Skip to main content
Health
West Orange Times & Observer Thursday, Jul. 2, 2020 1 month ago

Striking resemblance: Food that looks like the body part it helps

Share
Looking for the right food to tackle a specific part of the body? Sometimes, a food’s shape reveals its benefits.
by: Eric Gutierrez Staff Writer

Everybody knows a key aspect to a healthy body is a nutritious, well-balanced diet.

It’s no secret certain foods contain nutrients that are beneficial to certain parts of the body. But is there a way to know what body part will benefit from a certain type of food just by looking at it? 

For some foods, the answer is: yes. 

There are quite a few varieties of foods that look just like body parts they help, and there’s an even larger list of possibilities of how those foods can be prepared.

“(Depending on) the food, you might be able to find one thing that supports the health of that body part (it looks like), but really, the food has many nutrients and can be supportive of health in a variety of ways,” said Lisa Cooper, a registered dietician at Orlando Health’s Center for Health Improvement in Horizon West. “It’s not just one food, but it’s a variety of foods and the nutrient mix you get.”

Chef Gary Appelsies, director of healthy eating at the YMCA of Central Florida, said because families are finding themselves at home more because of the coronavirus pandemic, they can use the time to learn about healthy foods.

“With kids and parents home these days, we can take this as a little learning opportunity,” Appelsies said. “You might even have these (food) items in your pantry or fridge (that resemble a body part they help). Take them out and see if your kids can tell you what body part these represent, and talk to them about the benefits they have for your body.” 

WALNUTS: THE BRAIN

Individuals looking to snack on some brain food might want to grab a bag of walnuts on their next grocery run. Once the shell is removed, walnuts resemble the brain, which they also benefit. 

“If you look closely at these nuts, you will notice that they look like tiny versions of our brains,” Appelsies said. “They are rich in omega-3 fats and contain high amounts of antioxidants. Eating walnuts may improve brain health and prevent heart disease and cancer. They are great on their own as a snack, added to salads, baked goods or tossed in pasta dishes.”

Cooper added that omega-3 fats can help with memory and also are important for brain development throughout life. 

BEANS: DIGESTIVE SYSTEM AND KIDNEYS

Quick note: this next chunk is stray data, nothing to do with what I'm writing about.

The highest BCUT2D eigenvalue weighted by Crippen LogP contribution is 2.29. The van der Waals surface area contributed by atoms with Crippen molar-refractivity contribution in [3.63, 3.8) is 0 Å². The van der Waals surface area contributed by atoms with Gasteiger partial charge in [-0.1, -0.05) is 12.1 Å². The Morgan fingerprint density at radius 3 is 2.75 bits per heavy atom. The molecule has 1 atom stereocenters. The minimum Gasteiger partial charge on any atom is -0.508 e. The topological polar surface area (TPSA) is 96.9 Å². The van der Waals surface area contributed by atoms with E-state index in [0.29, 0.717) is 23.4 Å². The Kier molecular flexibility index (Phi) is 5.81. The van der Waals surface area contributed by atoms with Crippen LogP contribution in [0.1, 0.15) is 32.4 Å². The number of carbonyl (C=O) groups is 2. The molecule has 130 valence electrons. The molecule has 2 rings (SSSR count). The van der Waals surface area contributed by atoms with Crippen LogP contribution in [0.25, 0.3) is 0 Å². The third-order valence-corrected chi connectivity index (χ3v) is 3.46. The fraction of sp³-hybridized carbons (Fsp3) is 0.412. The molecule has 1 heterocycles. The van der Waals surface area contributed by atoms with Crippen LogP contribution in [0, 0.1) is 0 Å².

Legumes, such as beans, peas, chickpeas, soy beans and lentils, are packed with fiber and nutrients that benefit the digestive system. Cooper said black beans are good for the colon and kidney beans can help promote healthy kidneys.

“Black beans, when they’re still in the pods, they look like the intestines,” Cooper said. “The reason I thought this was a good match is because they’re high in fiber, and fiber, as it gets digested, keeps your colon healthy and promotes colon health altogether. … It provides food for the good bacteria in our colon.

“Kidney beans (are) helpful for kidneys,” Cooper added. “Healthy kidneys filter out waste that the body makes when they’re breaking down proteins. Plant-based proteins, like from legumes and kidney beans, decrease the amount of protein lost in urine, and they lower the acid load on the kidneys. So really, plant-based proteins are less harsh on kidneys and they actually recommend more plant-based protein for people who have kidney disease.”

In addition to benefiting the digestive system, Cooper said nuts and legumes also can benefit the immune system. Some nuts and legumes are shaped like lymph nodes, which play an important part in the immune system. Foods that contain zinc, vitamin C and vitamin A provide nutrients that support a healthy immune system, and nuts and beans are high in zinc. 

THE LUNGS: POMEGRANATES

A glass of pomegranate juice could help someone breathe a little easier. The nutrients in pomegranates benefit the lungs, and the seeds inside the fruit even look like the air sacs in lungs call alveoli.  

“If you cut a pomegranate in half from top to the bottom and you look at it, it looks like … the lungs with the little alveoli in there,” Cooper said. “Pomegranates (are good for) lung health because the nutrients in pomegranates are protective against lung cancer. They’re high in fiber, vitamin C, vitamin K, potassium, folate, copper and resveratrol, so it’s a mix of nutrients.”

THE HEART: TOMATOES

Although many think tomatoes are vegetables, they’re actually a fruit. Rich in antioxidants, tomatoes can help promote a healthy heart, Cooper said.

“If you cut a tomato in half, it kind of looks like the chambers of the heart,” Cooper said. “Tomatoes are high in vitamin C and lycopene, which are strong antioxidants that help with inflammation and can actually help with lowering blood pressure.”

THE EYES: CARROTS AND SWEET POTATOES

It’s commonly known that eating carrots can be good for one’s eyes. They’re high in vitamins and nutrients that can help improve eye function. Carrots aren’t the only vegetables that are good for the eyes; sweet potatoes are beneficia,l as well. If both vegetables are cut a certain way, they can even look like an eye.

“If you slice a carrot into round circles, you will notice that it resembles an eye,” Appelsies said. “Carrots are most notably known for helping you see better. Science shows that the Vitamin A in carrots may improve eye function. They are also good sources of beta-carotene, fiber, vitamin K, potassium and antioxidants.”

Related Stories

Advertisement